Ocean currents and upwelling around Antarctica


The ocean around Antarctica – the Southern Ocean, is a major player for biological production and global ocean circulation. The currents around Antarctica connect and mix the water masses of the Pacific, the Atlantic and the Indian Ocean. This is the Antarctic Circumpolar Current (ACC), a wind driven current and the strongest current in the world. The strong flow also isolate Antarctica from warm waters to the north, keeping it cool. This is an important feature for sea-ice production. The same winds that drive the ACC also drive Ekman-upwelling both a lower and an upper cell. This is critical for the overturning of deep and bottom water. Since the deeper upwelling water is nutrient rich, the Southern Ocean mixed layer is a favourable place for biology. One famous example is the Southern Ocean trap. This is a feature that traps dissolved silicon in the region, making it the habitat for many silicifiers, for example diatoms and radiolaria. Going in the opposite direction as the ACC is the slope current. This current is generated by dense sinking water masses that are deflected by the Coriolis force.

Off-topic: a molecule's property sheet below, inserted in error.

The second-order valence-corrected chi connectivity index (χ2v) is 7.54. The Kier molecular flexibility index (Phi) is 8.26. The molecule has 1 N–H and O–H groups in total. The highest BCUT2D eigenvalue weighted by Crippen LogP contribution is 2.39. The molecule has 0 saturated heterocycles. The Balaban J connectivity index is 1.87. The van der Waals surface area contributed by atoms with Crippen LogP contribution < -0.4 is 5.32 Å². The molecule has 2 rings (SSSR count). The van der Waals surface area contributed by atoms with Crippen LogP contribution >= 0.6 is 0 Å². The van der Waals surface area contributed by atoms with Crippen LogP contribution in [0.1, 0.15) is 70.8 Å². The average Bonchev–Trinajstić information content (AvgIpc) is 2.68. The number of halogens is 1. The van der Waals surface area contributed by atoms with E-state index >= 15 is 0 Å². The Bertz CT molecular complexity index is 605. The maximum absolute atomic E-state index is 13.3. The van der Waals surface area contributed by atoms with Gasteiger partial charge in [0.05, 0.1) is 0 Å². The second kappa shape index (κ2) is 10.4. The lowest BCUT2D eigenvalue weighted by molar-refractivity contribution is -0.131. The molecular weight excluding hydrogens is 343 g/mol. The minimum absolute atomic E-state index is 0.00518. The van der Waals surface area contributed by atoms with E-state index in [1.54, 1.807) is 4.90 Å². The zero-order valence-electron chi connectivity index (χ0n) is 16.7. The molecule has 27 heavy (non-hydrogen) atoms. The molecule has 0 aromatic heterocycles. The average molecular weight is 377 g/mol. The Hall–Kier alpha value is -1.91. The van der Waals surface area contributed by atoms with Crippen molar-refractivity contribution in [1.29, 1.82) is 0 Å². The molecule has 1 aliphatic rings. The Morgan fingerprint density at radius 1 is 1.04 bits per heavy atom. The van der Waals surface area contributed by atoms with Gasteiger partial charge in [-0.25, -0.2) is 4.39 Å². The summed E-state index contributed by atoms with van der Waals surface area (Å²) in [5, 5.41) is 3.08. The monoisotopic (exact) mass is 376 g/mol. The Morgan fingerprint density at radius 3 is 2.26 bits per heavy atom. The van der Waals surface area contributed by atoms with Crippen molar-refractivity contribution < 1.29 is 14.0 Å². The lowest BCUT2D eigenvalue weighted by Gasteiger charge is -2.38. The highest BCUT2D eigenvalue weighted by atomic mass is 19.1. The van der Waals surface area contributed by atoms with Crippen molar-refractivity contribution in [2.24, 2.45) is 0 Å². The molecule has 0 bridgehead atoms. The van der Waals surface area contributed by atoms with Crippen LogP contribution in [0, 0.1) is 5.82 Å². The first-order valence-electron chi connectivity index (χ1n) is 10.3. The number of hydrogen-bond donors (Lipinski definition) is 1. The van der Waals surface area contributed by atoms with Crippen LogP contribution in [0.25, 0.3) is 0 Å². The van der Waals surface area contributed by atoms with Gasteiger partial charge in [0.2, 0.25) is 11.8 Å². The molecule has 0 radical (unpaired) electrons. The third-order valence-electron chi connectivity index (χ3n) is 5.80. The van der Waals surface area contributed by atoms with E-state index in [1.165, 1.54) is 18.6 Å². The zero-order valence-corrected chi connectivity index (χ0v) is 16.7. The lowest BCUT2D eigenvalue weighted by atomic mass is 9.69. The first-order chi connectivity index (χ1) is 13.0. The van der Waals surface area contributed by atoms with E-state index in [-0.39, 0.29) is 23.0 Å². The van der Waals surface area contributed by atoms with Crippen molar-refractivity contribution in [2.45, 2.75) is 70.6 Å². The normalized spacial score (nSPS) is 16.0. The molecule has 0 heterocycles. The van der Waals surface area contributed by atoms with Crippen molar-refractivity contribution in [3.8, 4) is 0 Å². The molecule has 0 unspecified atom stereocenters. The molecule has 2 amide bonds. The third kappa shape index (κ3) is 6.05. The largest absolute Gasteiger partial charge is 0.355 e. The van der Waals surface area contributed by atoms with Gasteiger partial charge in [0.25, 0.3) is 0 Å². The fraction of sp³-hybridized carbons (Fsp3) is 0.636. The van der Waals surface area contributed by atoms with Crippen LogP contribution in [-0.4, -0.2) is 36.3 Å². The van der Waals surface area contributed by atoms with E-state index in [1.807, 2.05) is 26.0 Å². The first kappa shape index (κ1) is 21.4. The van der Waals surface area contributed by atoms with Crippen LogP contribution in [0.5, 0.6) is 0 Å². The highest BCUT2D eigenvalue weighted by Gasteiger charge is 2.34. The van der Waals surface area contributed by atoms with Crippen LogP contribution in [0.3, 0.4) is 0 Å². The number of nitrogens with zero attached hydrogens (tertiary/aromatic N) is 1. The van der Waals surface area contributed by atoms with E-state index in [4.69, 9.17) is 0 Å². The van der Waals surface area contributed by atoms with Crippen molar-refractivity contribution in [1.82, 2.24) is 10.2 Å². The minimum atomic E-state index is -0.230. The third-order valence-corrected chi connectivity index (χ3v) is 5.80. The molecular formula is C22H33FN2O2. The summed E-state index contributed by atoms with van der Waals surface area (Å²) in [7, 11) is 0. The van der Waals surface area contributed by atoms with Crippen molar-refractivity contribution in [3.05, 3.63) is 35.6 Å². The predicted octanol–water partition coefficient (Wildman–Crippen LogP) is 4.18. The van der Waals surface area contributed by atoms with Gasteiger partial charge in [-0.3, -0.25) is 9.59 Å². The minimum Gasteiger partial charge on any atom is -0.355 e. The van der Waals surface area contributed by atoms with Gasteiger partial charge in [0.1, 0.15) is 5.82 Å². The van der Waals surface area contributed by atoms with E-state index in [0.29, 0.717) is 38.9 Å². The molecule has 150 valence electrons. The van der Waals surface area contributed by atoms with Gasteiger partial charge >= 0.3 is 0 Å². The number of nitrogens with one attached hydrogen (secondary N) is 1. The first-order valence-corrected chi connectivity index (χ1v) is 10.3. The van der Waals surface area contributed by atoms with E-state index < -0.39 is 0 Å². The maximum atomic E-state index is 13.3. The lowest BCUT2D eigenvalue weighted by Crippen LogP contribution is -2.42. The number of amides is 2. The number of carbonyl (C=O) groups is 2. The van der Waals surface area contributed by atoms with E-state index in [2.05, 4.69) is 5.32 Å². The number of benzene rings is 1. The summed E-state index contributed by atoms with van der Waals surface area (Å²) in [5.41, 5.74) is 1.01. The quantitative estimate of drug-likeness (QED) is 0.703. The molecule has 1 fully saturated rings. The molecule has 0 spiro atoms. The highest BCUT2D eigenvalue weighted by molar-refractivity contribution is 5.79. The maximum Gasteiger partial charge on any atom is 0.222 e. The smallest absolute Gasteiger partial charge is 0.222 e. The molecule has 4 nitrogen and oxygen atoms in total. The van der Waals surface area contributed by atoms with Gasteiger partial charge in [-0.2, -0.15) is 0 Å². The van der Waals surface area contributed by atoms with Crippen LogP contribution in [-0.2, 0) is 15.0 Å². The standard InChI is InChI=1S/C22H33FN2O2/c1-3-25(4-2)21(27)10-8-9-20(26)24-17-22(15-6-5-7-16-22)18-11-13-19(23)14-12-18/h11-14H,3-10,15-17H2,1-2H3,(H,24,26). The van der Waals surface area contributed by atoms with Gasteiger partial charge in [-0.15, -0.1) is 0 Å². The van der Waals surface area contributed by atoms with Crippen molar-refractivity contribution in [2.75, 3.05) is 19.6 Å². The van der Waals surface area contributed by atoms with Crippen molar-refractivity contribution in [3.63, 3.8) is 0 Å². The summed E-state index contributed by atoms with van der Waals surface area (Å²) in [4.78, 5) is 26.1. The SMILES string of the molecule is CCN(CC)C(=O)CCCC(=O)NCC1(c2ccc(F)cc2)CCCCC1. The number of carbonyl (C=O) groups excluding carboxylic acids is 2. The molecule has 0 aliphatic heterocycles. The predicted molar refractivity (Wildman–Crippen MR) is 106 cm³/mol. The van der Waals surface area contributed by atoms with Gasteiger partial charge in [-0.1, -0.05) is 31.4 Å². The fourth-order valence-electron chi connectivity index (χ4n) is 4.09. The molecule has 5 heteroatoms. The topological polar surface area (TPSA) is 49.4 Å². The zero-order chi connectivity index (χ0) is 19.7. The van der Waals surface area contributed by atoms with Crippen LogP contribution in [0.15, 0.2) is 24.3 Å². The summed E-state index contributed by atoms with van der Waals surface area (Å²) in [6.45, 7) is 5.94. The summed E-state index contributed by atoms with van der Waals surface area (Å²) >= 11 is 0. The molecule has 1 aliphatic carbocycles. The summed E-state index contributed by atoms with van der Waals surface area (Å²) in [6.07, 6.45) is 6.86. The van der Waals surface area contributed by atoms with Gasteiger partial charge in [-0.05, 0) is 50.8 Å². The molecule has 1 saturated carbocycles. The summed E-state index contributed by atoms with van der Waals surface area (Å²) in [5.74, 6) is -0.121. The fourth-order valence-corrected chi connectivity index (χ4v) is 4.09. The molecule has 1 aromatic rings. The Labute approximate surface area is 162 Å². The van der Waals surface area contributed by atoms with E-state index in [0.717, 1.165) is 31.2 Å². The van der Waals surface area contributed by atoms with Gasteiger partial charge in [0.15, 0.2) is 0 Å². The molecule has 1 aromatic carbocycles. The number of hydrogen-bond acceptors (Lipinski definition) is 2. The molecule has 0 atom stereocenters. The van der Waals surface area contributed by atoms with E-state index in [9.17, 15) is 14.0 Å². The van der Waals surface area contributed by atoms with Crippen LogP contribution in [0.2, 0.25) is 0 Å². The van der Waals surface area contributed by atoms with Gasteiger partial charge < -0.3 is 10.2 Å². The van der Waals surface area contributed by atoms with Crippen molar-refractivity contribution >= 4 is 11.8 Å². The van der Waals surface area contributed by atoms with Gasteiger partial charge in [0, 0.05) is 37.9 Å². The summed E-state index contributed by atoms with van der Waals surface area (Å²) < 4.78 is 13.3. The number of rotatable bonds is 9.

Poster number:


GEOF338 - Spring 2023

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